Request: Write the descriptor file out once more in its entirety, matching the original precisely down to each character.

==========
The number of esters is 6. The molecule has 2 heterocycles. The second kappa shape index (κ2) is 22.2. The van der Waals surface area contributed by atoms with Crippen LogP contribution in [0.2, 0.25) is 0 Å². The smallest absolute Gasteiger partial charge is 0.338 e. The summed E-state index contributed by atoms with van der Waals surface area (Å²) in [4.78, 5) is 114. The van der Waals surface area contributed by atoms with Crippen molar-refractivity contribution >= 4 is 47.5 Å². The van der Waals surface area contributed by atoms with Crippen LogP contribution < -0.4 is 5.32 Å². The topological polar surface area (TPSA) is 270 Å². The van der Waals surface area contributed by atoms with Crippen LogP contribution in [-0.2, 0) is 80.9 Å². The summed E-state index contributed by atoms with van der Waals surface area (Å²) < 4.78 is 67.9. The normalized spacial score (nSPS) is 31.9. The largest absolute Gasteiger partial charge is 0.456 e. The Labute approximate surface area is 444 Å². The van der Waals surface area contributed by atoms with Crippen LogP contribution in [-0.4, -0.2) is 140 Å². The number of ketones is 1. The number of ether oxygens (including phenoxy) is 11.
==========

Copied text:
The number of esters is 6. The molecule has 2 heterocycles. The second kappa shape index (κ2) is 22.2. The van der Waals surface area contributed by atoms with Crippen LogP contribution in [0.2, 0.25) is 0 Å². The smallest absolute Gasteiger partial charge is 0.338 e. The summed E-state index contributed by atoms with van der Waals surface area (Å²) in [4.78, 5) is 114. The van der Waals surface area contributed by atoms with Crippen molar-refractivity contribution >= 4 is 47.5 Å². The van der Waals surface area contributed by atoms with Crippen LogP contribution < -0.4 is 5.32 Å². The topological polar surface area (TPSA) is 270 Å². The van der Waals surface area contributed by atoms with Crippen LogP contribution in [-0.2, 0) is 80.9 Å². The summed E-state index contributed by atoms with van der Waals surface area (Å²) < 4.78 is 67.9. The normalized spacial score (nSPS) is 31.9. The largest absolute Gasteiger partial charge is 0.456 e. The Labute approximate surface area is 444 Å². The van der Waals surface area contributed by atoms with Crippen LogP contribution in [-0.4, -0.2) is 140 Å². The number of ketones is 1. The number of ether oxygens (including phenoxy) is 11.